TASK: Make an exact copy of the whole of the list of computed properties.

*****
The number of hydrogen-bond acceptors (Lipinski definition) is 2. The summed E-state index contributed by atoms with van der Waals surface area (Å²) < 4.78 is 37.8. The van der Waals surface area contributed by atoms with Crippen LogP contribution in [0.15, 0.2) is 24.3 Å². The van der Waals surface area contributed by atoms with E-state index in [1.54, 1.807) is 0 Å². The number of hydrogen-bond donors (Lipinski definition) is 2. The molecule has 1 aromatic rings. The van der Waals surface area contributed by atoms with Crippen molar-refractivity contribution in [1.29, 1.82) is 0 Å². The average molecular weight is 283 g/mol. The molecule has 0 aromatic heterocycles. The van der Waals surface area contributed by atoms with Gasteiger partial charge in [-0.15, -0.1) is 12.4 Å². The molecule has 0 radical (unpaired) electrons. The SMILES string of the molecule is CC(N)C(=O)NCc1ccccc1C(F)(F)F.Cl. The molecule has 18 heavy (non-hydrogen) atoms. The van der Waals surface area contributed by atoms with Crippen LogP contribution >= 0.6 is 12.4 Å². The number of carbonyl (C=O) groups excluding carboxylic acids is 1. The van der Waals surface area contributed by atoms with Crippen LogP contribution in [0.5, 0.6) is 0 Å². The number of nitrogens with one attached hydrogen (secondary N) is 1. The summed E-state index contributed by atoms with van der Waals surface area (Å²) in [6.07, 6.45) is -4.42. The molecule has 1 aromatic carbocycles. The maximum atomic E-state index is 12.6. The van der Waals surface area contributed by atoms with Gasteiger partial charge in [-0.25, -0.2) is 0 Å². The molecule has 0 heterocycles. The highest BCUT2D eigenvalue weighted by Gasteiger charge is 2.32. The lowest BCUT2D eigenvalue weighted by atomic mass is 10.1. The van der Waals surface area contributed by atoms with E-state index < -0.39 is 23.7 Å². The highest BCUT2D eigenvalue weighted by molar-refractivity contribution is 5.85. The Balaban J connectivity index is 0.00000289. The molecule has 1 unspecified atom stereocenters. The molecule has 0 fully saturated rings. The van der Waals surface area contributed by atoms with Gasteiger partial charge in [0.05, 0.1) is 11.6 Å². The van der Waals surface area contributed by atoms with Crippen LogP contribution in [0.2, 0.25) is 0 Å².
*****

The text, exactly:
The number of hydrogen-bond acceptors (Lipinski definition) is 2. The summed E-state index contributed by atoms with van der Waals surface area (Å²) < 4.78 is 37.8. The van der Waals surface area contributed by atoms with Crippen LogP contribution in [0.15, 0.2) is 24.3 Å². The van der Waals surface area contributed by atoms with E-state index in [1.54, 1.807) is 0 Å². The number of hydrogen-bond donors (Lipinski definition) is 2. The molecule has 1 aromatic rings. The van der Waals surface area contributed by atoms with Crippen molar-refractivity contribution in [1.29, 1.82) is 0 Å². The average molecular weight is 283 g/mol. The molecule has 0 aromatic heterocycles. The van der Waals surface area contributed by atoms with Gasteiger partial charge in [-0.15, -0.1) is 12.4 Å². The molecule has 0 radical (unpaired) electrons. The SMILES string of the molecule is CC(N)C(=O)NCc1ccccc1C(F)(F)F.Cl. The molecule has 18 heavy (non-hydrogen) atoms. The van der Waals surface area contributed by atoms with Crippen LogP contribution >= 0.6 is 12.4 Å². The number of carbonyl (C=O) groups excluding carboxylic acids is 1. The van der Waals surface area contributed by atoms with Crippen LogP contribution in [0.5, 0.6) is 0 Å². The number of nitrogens with one attached hydrogen (secondary N) is 1. The summed E-state index contributed by atoms with van der Waals surface area (Å²) in [6.07, 6.45) is -4.42. The molecule has 1 aromatic carbocycles. The maximum atomic E-state index is 12.6. The van der Waals surface area contributed by atoms with Gasteiger partial charge in [-0.25, -0.2) is 0 Å². The molecule has 0 heterocycles. The highest BCUT2D eigenvalue weighted by Gasteiger charge is 2.32. The lowest BCUT2D eigenvalue weighted by atomic mass is 10.1. The van der Waals surface area contributed by atoms with E-state index < -0.39 is 23.7 Å². The highest BCUT2D eigenvalue weighted by molar-refractivity contribution is 5.85. The Balaban J connectivity index is 0.00000289. The molecule has 1 unspecified atom stereocenters. The molecule has 0 fully saturated rings. The van der Waals surface area contributed by atoms with Gasteiger partial charge in [0.05, 0.1) is 11.6 Å². The van der Waals surface area contributed by atoms with Crippen LogP contribution in [0.2, 0.25) is 0 Å².